I have been reading the words of an important Buddhist master named Bodhidharma. He made me realize the important role that we play in our own salvation. He makes this great point, that if we don’t awaken our minds, nothing else matters. The Buddha himself could be right in front of us, but it wouldn’t matter. If our minds are not awake, then they will be an obstacle to our encountering the Buddha. Without our own awakening, we can’t have access to the Buddha’s awakening, even if he is right there in front of us.
The same goes for Jesus. Upon reading Bodhidharma, I thought of this scene, the calling of Matthew. Jesus is present right there, in flesh and blood. And he calls Matthew, and Matthew comes. But the Pharisees, who are standing right there, right in front of the same Jesus, they do not understand. Their minds get in the way of seeing Jesus. Matthew was a sinner, but his sin didn’t get in the way because his mind was ripe for Jesus. In Christianity we don’t often talk about a change of mind. We talk about a change of heart, a metanoia, a repentance. But I think it is the same thing. Jesus could be right in front of us, but if we aren’t open to seeing him or hearing him, it doesn’t matter whether he is here or he is a million miles away.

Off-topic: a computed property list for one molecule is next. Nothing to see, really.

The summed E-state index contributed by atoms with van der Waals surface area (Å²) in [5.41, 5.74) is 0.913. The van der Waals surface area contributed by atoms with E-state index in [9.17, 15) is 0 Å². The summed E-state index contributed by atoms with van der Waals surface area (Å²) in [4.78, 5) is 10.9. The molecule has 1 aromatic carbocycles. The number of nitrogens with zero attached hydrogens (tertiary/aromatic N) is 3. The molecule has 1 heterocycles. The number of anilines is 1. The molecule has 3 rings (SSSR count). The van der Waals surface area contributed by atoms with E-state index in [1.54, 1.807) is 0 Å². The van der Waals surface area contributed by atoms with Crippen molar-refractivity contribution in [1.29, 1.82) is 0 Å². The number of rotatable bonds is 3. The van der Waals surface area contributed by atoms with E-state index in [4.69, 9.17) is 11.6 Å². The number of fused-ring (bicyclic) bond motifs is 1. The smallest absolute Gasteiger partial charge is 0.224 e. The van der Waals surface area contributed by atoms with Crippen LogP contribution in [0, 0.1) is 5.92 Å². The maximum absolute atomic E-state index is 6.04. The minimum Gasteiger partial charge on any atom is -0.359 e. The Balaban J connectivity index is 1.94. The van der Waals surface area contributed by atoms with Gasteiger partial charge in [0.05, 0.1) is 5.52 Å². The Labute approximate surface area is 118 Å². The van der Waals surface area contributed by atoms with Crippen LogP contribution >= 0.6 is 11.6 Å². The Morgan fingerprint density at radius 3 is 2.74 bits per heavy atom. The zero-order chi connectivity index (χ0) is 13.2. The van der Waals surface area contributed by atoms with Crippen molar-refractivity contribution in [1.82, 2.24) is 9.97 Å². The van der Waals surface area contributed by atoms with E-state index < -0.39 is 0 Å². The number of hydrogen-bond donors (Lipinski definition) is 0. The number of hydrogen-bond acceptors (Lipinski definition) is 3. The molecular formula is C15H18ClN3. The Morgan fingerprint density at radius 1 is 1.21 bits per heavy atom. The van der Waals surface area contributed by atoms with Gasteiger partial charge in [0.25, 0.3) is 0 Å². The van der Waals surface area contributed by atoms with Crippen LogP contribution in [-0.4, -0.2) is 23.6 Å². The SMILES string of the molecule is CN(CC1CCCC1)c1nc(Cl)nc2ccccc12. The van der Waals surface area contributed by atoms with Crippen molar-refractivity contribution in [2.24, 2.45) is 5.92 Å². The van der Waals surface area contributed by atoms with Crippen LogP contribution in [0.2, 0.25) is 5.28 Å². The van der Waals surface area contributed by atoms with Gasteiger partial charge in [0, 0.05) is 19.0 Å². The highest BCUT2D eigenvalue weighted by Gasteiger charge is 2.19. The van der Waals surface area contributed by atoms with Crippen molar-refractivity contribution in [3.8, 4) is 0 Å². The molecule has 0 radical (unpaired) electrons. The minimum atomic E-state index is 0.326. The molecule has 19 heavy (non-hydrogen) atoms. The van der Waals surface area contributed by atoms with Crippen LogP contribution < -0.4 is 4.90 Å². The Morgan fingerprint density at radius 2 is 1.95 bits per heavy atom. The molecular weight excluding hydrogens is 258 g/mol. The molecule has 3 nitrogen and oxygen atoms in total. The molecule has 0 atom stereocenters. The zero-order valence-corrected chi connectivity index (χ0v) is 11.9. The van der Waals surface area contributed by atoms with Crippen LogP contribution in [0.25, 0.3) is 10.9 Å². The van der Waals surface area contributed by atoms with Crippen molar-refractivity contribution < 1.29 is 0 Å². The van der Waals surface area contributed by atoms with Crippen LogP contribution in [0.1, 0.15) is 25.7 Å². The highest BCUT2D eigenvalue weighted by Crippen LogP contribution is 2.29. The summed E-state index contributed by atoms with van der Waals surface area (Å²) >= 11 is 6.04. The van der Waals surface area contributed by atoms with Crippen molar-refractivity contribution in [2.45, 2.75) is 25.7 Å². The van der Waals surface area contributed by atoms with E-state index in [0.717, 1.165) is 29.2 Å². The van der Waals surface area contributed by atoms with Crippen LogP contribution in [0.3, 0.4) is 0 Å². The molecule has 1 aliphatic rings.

I remember a painting from my catholic elementary school. It showed Jesus on one side of a door, knocking to come in. On the other side of the door was the person reaching for the door handle. On Jesus’ side of the door, there was no handle.
Unless we soften our hearts, awaken our minds, we will forever be on the other side of that door. You may have heard that old paradox, “Can God make a stone so heavy he can’t lift it?” The idea being that if God is all-powerful, then of course he can make such a stone. But if he is all-powerful, then shouldn’t he also be able to lift it? This paradox is often used to critique the idea of omnipotence. But the Russian philosopher Nikolai Berdyaev answered this paradox so matter of factly: “Can God create a stone so heavy he can’t lift it? Of course he can, and he has: the human heart.”
This anecdote reinforces the idea that we play a crucial role in our own salvation. We must soften our hearts and awaken our minds. We must let God in. God can’t do that for us. But the good news in all of this is that God will never stop trying to be let in. In every moment of our lives, God is standing on the other side of that door. EVERY MOMENT. We only have to let God in.